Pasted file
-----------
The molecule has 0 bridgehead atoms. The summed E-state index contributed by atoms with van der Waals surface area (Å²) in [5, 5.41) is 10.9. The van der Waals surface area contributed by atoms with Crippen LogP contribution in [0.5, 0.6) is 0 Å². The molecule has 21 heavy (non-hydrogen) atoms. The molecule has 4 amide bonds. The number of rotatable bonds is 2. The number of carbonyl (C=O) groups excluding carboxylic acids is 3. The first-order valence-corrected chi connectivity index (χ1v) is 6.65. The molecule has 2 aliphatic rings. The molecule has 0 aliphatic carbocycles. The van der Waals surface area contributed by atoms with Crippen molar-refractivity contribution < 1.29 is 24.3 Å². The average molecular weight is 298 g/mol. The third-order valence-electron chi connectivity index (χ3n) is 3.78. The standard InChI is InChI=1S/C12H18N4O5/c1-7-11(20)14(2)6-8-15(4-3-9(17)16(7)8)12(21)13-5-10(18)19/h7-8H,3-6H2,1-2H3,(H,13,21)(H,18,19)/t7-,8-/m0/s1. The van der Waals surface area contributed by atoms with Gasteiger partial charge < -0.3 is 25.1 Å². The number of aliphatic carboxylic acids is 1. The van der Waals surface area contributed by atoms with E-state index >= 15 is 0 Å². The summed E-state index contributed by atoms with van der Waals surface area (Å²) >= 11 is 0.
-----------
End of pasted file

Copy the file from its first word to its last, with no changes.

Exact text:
The molecule has 0 bridgehead atoms. The summed E-state index contributed by atoms with van der Waals surface area (Å²) in [5, 5.41) is 10.9. The van der Waals surface area contributed by atoms with Crippen LogP contribution in [0.5, 0.6) is 0 Å². The molecule has 21 heavy (non-hydrogen) atoms. The molecule has 4 amide bonds. The number of rotatable bonds is 2. The number of carbonyl (C=O) groups excluding carboxylic acids is 3. The first-order valence-corrected chi connectivity index (χ1v) is 6.65. The molecule has 2 aliphatic rings. The molecule has 0 aliphatic carbocycles. The van der Waals surface area contributed by atoms with Crippen molar-refractivity contribution < 1.29 is 24.3 Å². The average molecular weight is 298 g/mol. The third-order valence-electron chi connectivity index (χ3n) is 3.78. The standard InChI is InChI=1S/C12H18N4O5/c1-7-11(20)14(2)6-8-15(4-3-9(17)16(7)8)12(21)13-5-10(18)19/h7-8H,3-6H2,1-2H3,(H,13,21)(H,18,19)/t7-,8-/m0/s1. The van der Waals surface area contributed by atoms with Gasteiger partial charge < -0.3 is 25.1 Å². The number of aliphatic carboxylic acids is 1. The van der Waals surface area contributed by atoms with E-state index >= 15 is 0 Å². The summed E-state index contributed by atoms with van der Waals surface area (Å²) >= 11 is 0.